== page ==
IERC (Indiana Educational Resource Center)

Student using a Braille Notetaker

Student using a Braille Notetaker

Student reading a braille book

Student reading a braille book

Student using a Digital Player/Recorder

Student using a Digital Player/Recorder

  • The Indiana Educational Resource Center (IERC) is a statewide, centralized depository of specialized formats for school-age students who are blind or visually impaired enrolled in local education agencies. These formats include braille and large print instructional materials, as well as tangible aids and equipment specifically designed for use by students with visual impairments.

    The IERC collaborates with the PATINS Project, Indiana Center for Accessible Materials (ICAM) for the provision of services. Request for instructional materials, for school-age students who are blind or have low vision, are submitted to the ICAM by the LEA appointed Digital Right’s Managers (DRM) and are processed by the IERC. All materials are provided at no cost to eligible students and are on loan to the ordering local education agencies.

    In addition to the centralized, statewide depository, the IERC also houses and manages a Braille Transcription Project and oversees the Miami Accessible Media Project located at the Miami Correctional Facility in Bunker Hill, Indiana.

  • Book Orders – Order NOW for next year!

    Please submit book orders for braille and large print textbooks and specialized aids and equipment for next school year. As we continue our transition over to the UEB, our priority will be on the transcription of instructional materials that have not been previously transcribed into UEB. There are limited transcribers who are producing UEB at this time, so the sooner we can process orders the better. Our staff will contact ordering districts if print books are needed for braille transcription or for large print production after we review submitted orders from the ICAM system.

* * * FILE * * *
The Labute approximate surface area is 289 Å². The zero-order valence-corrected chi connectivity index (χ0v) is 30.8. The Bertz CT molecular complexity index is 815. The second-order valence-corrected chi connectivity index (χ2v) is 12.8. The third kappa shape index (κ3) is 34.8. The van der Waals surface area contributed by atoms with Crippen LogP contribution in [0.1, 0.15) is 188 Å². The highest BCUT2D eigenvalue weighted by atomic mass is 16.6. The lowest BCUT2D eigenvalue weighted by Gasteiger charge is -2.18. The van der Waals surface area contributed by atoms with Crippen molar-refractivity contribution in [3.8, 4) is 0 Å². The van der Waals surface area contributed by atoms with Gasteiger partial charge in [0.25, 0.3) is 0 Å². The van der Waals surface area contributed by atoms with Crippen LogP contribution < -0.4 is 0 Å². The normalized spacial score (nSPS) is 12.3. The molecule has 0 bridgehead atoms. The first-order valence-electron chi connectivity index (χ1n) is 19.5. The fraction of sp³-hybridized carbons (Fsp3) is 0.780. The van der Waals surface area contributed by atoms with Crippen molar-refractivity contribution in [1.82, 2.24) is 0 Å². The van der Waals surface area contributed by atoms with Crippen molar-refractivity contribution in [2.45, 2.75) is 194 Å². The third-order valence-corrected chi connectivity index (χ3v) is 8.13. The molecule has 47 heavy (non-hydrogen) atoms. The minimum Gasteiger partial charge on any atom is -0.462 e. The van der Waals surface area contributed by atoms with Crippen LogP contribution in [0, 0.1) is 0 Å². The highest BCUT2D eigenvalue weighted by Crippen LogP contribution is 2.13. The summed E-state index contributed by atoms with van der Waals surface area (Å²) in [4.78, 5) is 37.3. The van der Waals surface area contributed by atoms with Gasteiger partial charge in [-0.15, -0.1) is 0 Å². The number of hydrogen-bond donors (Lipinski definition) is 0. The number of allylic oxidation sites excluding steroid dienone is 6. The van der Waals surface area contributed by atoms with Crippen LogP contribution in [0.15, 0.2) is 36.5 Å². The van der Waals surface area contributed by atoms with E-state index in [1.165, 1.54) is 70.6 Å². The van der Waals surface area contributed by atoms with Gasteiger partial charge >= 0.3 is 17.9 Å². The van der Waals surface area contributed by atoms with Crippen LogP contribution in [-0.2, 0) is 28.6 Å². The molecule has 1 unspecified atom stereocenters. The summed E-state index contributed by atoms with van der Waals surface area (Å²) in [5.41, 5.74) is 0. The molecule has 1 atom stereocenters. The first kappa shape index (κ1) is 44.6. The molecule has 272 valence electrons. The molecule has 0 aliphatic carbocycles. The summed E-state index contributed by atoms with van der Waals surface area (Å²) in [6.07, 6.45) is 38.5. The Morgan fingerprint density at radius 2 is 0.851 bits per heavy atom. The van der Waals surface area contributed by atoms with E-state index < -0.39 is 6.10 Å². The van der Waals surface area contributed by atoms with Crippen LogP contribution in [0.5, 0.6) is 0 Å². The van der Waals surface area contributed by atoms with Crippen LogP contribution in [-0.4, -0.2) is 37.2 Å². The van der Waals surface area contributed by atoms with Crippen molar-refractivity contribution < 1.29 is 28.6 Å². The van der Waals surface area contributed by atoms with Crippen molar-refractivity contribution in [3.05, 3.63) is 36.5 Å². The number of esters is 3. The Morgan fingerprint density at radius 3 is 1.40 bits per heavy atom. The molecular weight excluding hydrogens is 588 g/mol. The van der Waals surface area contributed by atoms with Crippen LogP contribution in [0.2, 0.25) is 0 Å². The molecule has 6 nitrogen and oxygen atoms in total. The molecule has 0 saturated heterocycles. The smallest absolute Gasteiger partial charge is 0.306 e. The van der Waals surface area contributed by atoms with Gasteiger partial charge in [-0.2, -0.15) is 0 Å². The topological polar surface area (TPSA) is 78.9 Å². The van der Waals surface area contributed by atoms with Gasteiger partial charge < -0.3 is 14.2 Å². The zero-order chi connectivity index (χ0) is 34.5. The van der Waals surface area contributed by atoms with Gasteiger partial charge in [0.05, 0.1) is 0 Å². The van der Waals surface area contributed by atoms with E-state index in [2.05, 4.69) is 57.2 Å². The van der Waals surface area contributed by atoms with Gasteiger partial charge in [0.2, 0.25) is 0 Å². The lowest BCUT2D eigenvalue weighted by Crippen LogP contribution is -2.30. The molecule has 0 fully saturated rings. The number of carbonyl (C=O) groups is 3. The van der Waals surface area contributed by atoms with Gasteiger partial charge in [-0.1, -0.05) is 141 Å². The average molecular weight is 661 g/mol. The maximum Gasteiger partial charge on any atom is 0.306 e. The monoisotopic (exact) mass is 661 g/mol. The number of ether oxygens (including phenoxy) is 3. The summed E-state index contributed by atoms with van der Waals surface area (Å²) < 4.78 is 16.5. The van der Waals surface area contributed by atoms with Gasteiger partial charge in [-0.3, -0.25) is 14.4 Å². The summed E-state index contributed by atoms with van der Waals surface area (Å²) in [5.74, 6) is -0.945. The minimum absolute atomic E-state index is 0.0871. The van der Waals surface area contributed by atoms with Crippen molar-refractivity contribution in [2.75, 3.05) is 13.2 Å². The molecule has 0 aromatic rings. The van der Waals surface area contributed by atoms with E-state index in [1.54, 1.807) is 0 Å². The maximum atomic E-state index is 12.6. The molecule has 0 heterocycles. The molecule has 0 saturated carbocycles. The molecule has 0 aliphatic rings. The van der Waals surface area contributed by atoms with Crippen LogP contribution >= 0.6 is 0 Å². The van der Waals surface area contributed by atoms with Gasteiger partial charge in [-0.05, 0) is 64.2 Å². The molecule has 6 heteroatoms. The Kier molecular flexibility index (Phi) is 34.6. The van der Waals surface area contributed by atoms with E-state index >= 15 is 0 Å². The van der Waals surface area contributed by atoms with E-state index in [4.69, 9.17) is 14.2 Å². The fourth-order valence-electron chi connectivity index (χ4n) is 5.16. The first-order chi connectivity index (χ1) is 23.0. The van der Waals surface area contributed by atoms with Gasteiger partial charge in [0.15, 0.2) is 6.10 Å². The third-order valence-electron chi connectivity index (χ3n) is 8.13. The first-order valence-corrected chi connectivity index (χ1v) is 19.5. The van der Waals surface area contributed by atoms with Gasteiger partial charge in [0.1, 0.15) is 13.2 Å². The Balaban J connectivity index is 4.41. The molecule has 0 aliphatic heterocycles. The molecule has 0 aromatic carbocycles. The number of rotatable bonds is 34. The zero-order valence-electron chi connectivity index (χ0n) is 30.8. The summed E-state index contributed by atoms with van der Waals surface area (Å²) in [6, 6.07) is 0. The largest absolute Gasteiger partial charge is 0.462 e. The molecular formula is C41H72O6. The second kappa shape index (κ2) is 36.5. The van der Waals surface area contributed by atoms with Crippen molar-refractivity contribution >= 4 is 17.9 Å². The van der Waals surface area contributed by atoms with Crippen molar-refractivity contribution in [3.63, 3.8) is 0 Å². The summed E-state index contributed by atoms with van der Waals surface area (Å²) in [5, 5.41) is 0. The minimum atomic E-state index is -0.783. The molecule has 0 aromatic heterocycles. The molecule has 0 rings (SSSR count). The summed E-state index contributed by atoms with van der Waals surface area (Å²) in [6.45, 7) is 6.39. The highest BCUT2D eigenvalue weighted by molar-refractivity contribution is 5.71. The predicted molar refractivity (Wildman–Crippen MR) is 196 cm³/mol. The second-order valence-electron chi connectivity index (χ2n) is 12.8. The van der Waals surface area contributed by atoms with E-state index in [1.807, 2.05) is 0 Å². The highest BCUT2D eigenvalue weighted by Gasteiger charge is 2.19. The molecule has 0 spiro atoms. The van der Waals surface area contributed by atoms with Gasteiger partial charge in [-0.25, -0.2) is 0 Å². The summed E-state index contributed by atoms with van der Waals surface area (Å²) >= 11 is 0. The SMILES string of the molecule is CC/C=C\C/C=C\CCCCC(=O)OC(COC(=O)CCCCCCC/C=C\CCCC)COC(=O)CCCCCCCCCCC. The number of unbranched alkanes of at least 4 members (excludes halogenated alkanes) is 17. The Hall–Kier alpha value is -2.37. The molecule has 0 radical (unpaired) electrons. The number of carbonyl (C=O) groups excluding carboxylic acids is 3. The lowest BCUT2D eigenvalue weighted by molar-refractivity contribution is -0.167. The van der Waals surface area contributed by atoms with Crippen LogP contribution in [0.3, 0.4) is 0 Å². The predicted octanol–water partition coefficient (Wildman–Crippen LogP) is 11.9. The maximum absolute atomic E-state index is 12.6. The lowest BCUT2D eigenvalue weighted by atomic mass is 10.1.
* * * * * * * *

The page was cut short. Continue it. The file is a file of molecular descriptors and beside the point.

Course Syllabi for Original Braille Transcriptions. Be sure to send a course syllabus to the IERC for braille orders that require original transcription. Please include the sequence in which the chapters will be taught by the classroom teacher and the dates they will be taught. This will assist the braille transcriber and the IERC staff to disseminate needed instructional content to the student on a timely basis.